I was admitted into the hospital in the middle of the night, hooked up to an IV and looked at by multiple people. At that point we were both almost delirious with exhaustion, sitting together in a small room in the ER, me in a hospital gown and my husband next to me. Some of my symptoms had gone away, but I was still numb in one arm and very dizzy. Doctors and nurses came in an out, and the possibility that I was having a stroke became less likely. With that came more questions, though. What exactly was wrong with me? Around 3am a doctor poked his head in the door and told us that I needed to stay for more tests. We asked, “If you don’t think this is a stroke, what do you think is wrong” He looked at us quickly, barely standing in the door, said “We need to test you for MS, “ and walked out. My husband and I looked at each other stunned, neither of us even thinking of this possibility. We were shocked, with how cavalier the doctor was in dropping this bombshell and leaving, and with the idea that something so serious could be a possibility. Until that moment I hadn’t realized fully how seriously something could be wrong with me. I am by nature a positive person, someone who believes good things will happen and can handle a lot of what life throws at me. Sometimes it is naivety, I admit, and often I think it is a way that I protect myself. I like believing that all will be well, because the alternative is unimaginable. If I let myself I can worry to the point of extreme anxiety, something I thought I had let go of. This became a new test for me, a test of my resilience and ability to stay calm in the midst of a personal hurricane.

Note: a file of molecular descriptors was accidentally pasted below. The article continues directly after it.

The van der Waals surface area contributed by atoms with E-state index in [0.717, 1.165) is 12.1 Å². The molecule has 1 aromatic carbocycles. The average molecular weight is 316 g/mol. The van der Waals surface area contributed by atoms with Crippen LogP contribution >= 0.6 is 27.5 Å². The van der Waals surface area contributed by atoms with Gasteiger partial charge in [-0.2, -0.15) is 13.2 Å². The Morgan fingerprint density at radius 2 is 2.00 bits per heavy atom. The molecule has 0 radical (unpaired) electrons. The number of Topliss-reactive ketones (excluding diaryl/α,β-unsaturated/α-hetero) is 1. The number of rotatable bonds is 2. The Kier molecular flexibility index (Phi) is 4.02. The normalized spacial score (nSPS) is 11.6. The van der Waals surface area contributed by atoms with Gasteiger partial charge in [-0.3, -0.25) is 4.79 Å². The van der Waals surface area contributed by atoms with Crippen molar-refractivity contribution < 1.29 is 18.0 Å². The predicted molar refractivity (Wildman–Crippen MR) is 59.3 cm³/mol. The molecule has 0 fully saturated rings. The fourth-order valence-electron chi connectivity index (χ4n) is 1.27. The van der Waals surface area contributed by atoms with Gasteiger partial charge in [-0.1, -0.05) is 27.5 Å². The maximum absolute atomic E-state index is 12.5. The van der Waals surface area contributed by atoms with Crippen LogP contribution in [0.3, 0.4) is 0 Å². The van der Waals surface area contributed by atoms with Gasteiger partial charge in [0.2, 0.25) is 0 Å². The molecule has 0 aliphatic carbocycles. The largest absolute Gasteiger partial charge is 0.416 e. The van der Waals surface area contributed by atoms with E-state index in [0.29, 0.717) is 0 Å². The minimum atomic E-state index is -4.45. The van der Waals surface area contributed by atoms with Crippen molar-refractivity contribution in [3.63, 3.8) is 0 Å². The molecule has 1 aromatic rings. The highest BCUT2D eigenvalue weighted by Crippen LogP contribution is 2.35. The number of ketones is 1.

The next 18 hours were filled with every test that could possibly be done. I was brought to a room for a couple hours of broken sleep before was scheduled for an MRI at dawn. I had sent my husband home so he could sleep a bit at home and thenget the kids from the neighbors who had graciously cared for them all night. I wasn’t sure what was going on with me, but it was really important to me that they felt safe and okay, and that they could be with my husband. If they were okay, I was okay. It was a small bit of control for me.
My morning was filled with a few things I had always feared, mainly the closed MRI’s that created panic at the thought of being trapped. I again went to my mantras. “Everything is always working out for me. All is well.” I was strapped down and couldn’t move a muscle for the 40 minutes or so I was in there, so I repeated these over and over when I’d start to imagine how trapped I was. The tech’s in charge were true lifesavers. I wore headphones with a choice of music, and they lay a towel over your eyes if you want (which I chose.) I knew if I opened my eyes during it and saw only an inch of space above my face I would panic. I spent the whole time thinking of my mantras and just trying to stay calm. I’m not religious by any means, but I do believe in guardian angels and spirit guides and just remember asking for help to stay calm. I had always been healthy and strong and being in a situation where I wasn’t sure of my health was something I hadn’t seen coming. I was truly in a situation that felt surreal.
The rest of the day was a blur of so many test to help determine what could possibly have caused the symptoms I had experienced the night before, but nothing serious was found. Luckily. Yet there were still questions. I felt slightly better, but no one could guess why I had had the symptoms I had had the previous night and where they came from. My husband and kids came and hung out with me that day and I was discharged late that afternoon with the directions to ‘rest more’ and had appointments for more tests and visits to a neurologist. I didn’t know then that this was the beginning of a journey that would basically break me down to my core and rebuild me again.
I’ll stop there as there is so much more to add and this is already long. I go in depth into my childhood and adult years in my book and also the things I have learned along the way with self help and therapy. It has been cathartic to write and as I edit it now I find that it has brought me a lot of joy to put together in the hopes that it could help others like me someday when it publishes.
Now I just need to keep editing and find an agent!